ICYMI: Welcome to Striketober, Faster Horse death cause revealed, Best of Detroit poll is open, and more news you may have missed

click to enlarge More than 1,400 Kellogg's workers are on strike. - Bakery, Confectionery, Tobacco Workers and Grain Millers International Union
Bakery, Confectionery, Tobacco Workers and Grain Millers International Union
More than 1,400 Kellogg's workers are on strike.

Welcome to “Striketober.” As we reported last week, nearly 1,400 union workers at four Kellogg plants, including Battle Creek, are on strike. “After years of being underserved and taken for granted – & doubly so during the pandemic – workers are starting to authorize strikes across the country,” U.S. Rep. Ocasio-Cortez wrote on Twitter. The Bakery, Confectionery, Tobacco Workers and Grain Millers International Union (BCTGM) workers striking at Kellogg are in protest of job cuts and the two-tier wage system, as well as more than 10,000 UAW workers striking at John Deere and the International Alliance of Theatrical Stage Employees (IATSE) who are planning to strike.

School districts with no mask requirements in Michigan have higher rates of COVID-19 transmissions than those without mandates, according to new data from the University of Michigan. Districts with no mask requirements averaged 73 coronavirus cases per 100,000 students as of late September, compared to 45 cases per 100,000 students in districts with mask mandates. That’s an infection rate that is 61% higher in school districts without mask requirements. About 42% of school districts in Michigan have mask requirements. In all, nearly 505,000 students attend schools in districts without mask requirements, and more than 748,000 students are in schools with mask mandates. Gov. Gretchen Whitmer’s administration has encouraged school districts to require masks but stopped short of issuing a mandate.

Whitmer’s reelection campaign may have to part with $3.4 million in excess contributions by the end of the year, Secretary of State Jocelyn Benson said in a court filing. Whitmer previously claimed she is not beholden to the donation limits normally imposed on candidates because of an administrative ruling that allows officeholders facing recalls to receive unlimited contributions. Since she is the subject of several recall efforts, Whitmer was accepting donations that exceeded the cap of $7,150 per donor. The Michigan Republican Party filed a lawsuit in federal court, arguing that the administrative ruling gives Whitmer an unfair advantage. Whitmer has received $8.6 million in contributions for her reelection bid so far this year, breaking a record for the most money raised by a Michigan gubernatorial candidate in an off-year.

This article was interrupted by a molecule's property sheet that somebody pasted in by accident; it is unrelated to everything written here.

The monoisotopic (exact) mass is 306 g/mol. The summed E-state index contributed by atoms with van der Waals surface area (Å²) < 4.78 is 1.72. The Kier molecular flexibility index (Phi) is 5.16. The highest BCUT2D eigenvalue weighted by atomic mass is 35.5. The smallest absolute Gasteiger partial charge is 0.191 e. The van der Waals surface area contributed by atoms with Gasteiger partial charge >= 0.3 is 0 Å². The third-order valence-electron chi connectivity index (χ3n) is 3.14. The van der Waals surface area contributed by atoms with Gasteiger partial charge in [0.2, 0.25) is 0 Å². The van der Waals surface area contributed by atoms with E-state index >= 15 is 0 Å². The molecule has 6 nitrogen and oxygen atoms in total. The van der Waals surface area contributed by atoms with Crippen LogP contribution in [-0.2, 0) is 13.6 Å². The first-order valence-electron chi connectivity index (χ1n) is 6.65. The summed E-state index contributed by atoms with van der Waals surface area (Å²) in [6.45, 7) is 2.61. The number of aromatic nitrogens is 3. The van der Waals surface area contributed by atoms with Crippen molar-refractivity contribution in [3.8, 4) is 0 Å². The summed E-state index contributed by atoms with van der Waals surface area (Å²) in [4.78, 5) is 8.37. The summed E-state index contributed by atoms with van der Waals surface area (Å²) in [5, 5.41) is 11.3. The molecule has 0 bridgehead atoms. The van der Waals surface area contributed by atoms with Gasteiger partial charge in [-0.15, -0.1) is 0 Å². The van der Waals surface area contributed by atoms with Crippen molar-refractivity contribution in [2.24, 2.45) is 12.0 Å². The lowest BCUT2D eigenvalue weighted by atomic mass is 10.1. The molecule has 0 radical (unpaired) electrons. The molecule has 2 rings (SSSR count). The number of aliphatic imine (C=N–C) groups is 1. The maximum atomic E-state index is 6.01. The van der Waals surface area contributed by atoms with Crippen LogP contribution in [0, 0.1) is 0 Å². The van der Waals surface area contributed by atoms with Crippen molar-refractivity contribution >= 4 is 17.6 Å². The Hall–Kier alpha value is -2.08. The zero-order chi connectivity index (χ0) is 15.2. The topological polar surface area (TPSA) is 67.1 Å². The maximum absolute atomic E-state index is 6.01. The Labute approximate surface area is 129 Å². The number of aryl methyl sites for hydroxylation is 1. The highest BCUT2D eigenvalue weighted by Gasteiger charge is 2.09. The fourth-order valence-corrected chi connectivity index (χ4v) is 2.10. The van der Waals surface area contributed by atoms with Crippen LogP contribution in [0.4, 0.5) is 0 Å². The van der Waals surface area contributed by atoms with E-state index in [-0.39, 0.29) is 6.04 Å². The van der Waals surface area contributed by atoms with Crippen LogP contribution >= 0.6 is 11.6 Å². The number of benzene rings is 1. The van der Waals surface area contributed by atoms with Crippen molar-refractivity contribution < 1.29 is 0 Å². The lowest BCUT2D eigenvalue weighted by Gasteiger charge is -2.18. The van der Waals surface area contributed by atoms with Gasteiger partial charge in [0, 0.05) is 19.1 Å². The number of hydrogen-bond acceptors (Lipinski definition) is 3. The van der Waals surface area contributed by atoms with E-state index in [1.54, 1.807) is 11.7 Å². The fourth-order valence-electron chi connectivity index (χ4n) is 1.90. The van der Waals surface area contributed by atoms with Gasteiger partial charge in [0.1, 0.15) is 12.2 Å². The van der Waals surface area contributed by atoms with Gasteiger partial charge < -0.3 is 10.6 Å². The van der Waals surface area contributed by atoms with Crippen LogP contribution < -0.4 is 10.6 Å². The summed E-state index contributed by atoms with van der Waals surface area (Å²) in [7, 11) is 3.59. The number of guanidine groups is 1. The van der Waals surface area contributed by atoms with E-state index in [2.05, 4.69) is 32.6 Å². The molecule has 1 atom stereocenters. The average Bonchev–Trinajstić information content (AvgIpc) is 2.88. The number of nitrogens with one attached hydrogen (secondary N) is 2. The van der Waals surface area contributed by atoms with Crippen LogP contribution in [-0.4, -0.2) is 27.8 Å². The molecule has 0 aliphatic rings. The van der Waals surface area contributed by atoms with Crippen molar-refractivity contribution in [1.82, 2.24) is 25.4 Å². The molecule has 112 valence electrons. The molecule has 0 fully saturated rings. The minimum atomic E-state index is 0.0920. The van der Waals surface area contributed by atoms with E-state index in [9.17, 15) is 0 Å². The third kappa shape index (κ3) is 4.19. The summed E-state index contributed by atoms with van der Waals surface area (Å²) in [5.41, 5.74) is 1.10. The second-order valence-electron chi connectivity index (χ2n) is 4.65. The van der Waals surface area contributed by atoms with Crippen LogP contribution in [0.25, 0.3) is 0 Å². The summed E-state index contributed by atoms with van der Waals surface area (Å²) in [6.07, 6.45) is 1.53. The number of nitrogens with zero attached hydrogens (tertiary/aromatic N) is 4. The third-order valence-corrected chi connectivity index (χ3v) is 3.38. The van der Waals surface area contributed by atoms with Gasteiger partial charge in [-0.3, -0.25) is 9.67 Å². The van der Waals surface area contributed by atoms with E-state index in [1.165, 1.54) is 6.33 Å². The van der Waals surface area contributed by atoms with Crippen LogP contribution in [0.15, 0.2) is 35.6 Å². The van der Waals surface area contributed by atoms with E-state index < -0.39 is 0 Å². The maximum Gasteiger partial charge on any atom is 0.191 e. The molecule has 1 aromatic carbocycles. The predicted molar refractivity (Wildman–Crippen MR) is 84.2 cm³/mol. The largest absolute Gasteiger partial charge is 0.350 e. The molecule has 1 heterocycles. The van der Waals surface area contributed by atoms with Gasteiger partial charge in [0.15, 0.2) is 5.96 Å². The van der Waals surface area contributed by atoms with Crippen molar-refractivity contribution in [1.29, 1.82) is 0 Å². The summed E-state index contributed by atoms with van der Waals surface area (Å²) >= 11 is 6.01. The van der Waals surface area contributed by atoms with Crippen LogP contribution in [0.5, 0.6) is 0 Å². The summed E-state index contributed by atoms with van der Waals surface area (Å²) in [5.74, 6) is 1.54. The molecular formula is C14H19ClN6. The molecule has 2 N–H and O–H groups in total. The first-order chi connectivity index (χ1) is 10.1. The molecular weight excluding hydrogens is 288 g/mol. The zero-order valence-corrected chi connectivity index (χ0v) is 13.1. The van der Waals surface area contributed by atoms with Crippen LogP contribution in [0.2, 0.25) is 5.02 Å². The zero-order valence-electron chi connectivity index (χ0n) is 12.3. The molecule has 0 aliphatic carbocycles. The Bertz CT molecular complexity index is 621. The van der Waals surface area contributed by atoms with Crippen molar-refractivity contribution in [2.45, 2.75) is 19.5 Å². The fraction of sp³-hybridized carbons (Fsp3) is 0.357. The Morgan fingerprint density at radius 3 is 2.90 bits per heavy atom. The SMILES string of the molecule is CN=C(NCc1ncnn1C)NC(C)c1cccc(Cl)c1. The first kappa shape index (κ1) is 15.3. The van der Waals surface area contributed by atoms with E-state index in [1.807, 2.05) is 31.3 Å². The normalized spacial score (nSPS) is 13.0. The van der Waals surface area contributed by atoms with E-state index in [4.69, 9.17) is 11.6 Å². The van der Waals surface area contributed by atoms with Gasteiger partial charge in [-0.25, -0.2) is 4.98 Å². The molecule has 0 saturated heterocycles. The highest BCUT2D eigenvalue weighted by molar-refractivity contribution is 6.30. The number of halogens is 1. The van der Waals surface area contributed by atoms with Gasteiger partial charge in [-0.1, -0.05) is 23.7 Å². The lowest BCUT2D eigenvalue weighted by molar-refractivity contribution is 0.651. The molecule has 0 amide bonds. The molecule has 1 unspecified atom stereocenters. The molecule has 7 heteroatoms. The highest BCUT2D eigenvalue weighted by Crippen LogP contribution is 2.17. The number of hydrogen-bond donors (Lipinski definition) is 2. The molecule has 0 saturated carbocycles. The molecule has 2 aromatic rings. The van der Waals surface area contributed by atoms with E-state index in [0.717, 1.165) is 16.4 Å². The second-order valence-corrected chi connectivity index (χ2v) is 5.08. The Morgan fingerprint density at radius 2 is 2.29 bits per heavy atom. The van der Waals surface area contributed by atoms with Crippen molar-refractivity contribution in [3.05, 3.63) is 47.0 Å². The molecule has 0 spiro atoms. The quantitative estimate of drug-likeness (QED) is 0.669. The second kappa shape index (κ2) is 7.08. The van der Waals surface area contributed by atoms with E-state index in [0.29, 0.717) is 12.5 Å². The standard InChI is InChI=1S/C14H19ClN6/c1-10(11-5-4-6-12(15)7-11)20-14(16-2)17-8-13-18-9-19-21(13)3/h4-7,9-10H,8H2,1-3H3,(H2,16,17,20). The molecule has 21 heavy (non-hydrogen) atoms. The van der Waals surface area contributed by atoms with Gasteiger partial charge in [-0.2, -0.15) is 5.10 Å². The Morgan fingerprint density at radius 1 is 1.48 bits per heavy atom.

A national gerrymandering project from Princeton University has graded Michigan’s 10 preliminary district maps, rating all but one of the congressional maps as an “A,” all three of the state House maps with a “C,” and two out of three state Senate maps as an “A.” The remaining maps received a “B.” The maps are now headed for public comment, including a hearing from 1-3:30 p.m. and 5-8 p.m. on Wednesday, Oct. 20, at TCF Center, 1 Washington Blvd., Detroit. Once approved, the new maps will go into effect for the 2022 elections.

A man was arrested Friday for allegedly vandalizing a Rochester Hills mosque earlier this month. Ryan Lee Ahern, 33, of Rochester Hills, is accused of breaking glass in a door at the Ahmadiyya Muslim Community Center with a hammer. The Oakland County Sheriff's Office says it identified Ahern using surveillance footage, but adds that it does not believe the incident to be a hate crime. Ahern is a person of interest in other acts of vandalism at non-religious locations in the area. The incident reportedly happened on Oct. 8 as children played inside the center following evening prayers. "It was not only an attack on the mosque, it was an attack on all places of worship," Imam Shamshad A. Nasir told WDIV-TV. Nevertheless, the mosque says it doesn't want to press charges. "We don't want any penalty," Nasir said, adding, "Let us come sit together and build a bridge for friendship." Ahern faces misdemeanor charges and up to a year in jail.

The cause of death of the 30-year-old woman who died at Michigan's Faster Horses Festival this summer was natural causes, according to a death certificate recently obtained by MLive. According to the death certificate, Melissa Donna Havens died due to complications of obesity, with drug and alcohol use also playing a factor. While a man who Havens was seen with before her death has reportedly not been found by police, Michigan State Police have ruled her death to be an accident and the investigation is closed. Havens was officially pronounced dead at 8:34 a.m. on July 17, according to the certificate. The annual country music festival was one of the first music festivals to return to Michigan following the shutdowns of the COVID-19 pandemic. Michigan officials have linked at least 83 COVID-198 cases to the fest.

It's that time of year again — when we ask for your opinion to select the winners of our annual Best of Detroit poll. Even though it has hundreds of categories in the four counties, we know it's an imperfect poll. Though we tried, we couldn't think of everything. There's no Best Bathroom to use Downtown, for example, or Best Tree on Belle Isle, or Best Detroit Twitter Account, or who knows what else. That's where you come in. This year's Best of Detroit includes a Create Your Own Category and Winner section, so you can shout out someone or something that is, at least to you, the best of Detroit. (Feel free to include your first name and last initial if you want.) Voting is now open at vote.metrotimes.com through Oct. 25. We'll run our favorites in this year's Best of Detroit issue, out on Nov. 24. May the Best of Detroit win!

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